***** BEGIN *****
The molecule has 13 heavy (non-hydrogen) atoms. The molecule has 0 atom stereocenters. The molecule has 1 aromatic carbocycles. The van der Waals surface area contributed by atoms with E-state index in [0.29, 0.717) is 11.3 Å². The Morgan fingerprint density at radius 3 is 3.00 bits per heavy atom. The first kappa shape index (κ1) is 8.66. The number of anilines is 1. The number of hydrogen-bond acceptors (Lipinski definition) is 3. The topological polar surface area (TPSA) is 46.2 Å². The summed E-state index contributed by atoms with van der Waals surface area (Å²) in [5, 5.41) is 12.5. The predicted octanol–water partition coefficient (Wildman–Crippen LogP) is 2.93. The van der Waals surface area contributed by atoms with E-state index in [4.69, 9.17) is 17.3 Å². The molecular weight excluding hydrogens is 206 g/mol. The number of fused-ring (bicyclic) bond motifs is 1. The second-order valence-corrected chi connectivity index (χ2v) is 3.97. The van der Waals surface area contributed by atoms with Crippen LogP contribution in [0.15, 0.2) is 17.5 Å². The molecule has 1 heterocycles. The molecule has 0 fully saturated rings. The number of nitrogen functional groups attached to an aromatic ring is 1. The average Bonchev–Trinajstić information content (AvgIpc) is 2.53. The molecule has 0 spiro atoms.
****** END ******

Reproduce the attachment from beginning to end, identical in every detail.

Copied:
The molecule has 13 heavy (non-hydrogen) atoms. The molecule has 0 atom stereocenters. The molecule has 1 aromatic carbocycles. The van der Waals surface area contributed by atoms with E-state index in [0.29, 0.717) is 11.3 Å². The Morgan fingerprint density at radius 3 is 3.00 bits per heavy atom. The first kappa shape index (κ1) is 8.66. The number of anilines is 1. The number of hydrogen-bond acceptors (Lipinski definition) is 3. The topological polar surface area (TPSA) is 46.2 Å². The summed E-state index contributed by atoms with van der Waals surface area (Å²) in [5, 5.41) is 12.5. The predicted octanol–water partition coefficient (Wildman–Crippen LogP) is 2.93. The van der Waals surface area contributed by atoms with E-state index in [4.69, 9.17) is 17.3 Å². The molecular weight excluding hydrogens is 206 g/mol. The number of fused-ring (bicyclic) bond motifs is 1. The second-order valence-corrected chi connectivity index (χ2v) is 3.97. The van der Waals surface area contributed by atoms with Crippen LogP contribution in [0.15, 0.2) is 17.5 Å². The molecule has 1 heterocycles. The molecule has 0 fully saturated rings. The number of nitrogen functional groups attached to an aromatic ring is 1. The average Bonchev–Trinajstić information content (AvgIpc) is 2.53. The molecule has 0 spiro atoms.